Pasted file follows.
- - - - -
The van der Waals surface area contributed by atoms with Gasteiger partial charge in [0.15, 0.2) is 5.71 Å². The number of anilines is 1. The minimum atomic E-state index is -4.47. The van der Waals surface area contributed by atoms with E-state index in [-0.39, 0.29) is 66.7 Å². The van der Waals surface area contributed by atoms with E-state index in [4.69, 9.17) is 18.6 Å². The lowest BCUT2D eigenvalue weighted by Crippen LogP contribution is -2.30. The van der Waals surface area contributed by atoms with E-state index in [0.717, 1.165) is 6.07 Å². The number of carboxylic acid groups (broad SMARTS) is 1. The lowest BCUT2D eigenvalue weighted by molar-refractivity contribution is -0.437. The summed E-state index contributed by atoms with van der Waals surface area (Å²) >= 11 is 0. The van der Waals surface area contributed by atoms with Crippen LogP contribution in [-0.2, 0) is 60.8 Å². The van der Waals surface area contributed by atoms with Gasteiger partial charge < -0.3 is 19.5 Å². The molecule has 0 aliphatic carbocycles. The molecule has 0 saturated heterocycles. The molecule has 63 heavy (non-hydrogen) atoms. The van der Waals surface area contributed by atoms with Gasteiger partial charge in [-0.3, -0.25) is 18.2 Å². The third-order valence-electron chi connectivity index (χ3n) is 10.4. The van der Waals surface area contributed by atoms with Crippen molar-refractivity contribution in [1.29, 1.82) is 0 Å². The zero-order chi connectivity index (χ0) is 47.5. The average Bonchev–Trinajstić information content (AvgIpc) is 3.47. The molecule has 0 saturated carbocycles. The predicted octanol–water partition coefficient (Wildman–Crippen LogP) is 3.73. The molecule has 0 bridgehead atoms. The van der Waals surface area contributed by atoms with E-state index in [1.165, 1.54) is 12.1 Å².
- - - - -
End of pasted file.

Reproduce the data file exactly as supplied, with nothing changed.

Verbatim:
The van der Waals surface area contributed by atoms with Gasteiger partial charge in [0.15, 0.2) is 5.71 Å². The number of anilines is 1. The minimum atomic E-state index is -4.47. The van der Waals surface area contributed by atoms with E-state index in [-0.39, 0.29) is 66.7 Å². The van der Waals surface area contributed by atoms with E-state index in [4.69, 9.17) is 18.6 Å². The lowest BCUT2D eigenvalue weighted by Crippen LogP contribution is -2.30. The van der Waals surface area contributed by atoms with E-state index in [0.717, 1.165) is 6.07 Å². The number of carboxylic acid groups (broad SMARTS) is 1. The lowest BCUT2D eigenvalue weighted by molar-refractivity contribution is -0.437. The summed E-state index contributed by atoms with van der Waals surface area (Å²) >= 11 is 0. The van der Waals surface area contributed by atoms with Crippen LogP contribution in [-0.2, 0) is 60.8 Å². The van der Waals surface area contributed by atoms with Gasteiger partial charge < -0.3 is 19.5 Å². The molecule has 0 aliphatic carbocycles. The molecule has 0 saturated heterocycles. The molecule has 63 heavy (non-hydrogen) atoms. The van der Waals surface area contributed by atoms with Gasteiger partial charge in [-0.3, -0.25) is 18.2 Å². The third-order valence-electron chi connectivity index (χ3n) is 10.4. The van der Waals surface area contributed by atoms with Crippen molar-refractivity contribution in [1.29, 1.82) is 0 Å². The zero-order chi connectivity index (χ0) is 47.5. The average Bonchev–Trinajstić information content (AvgIpc) is 3.47. The molecule has 0 saturated carbocycles. The predicted octanol–water partition coefficient (Wildman–Crippen LogP) is 3.73. The molecule has 0 bridgehead atoms. The van der Waals surface area contributed by atoms with E-state index in [1.165, 1.54) is 12.1 Å².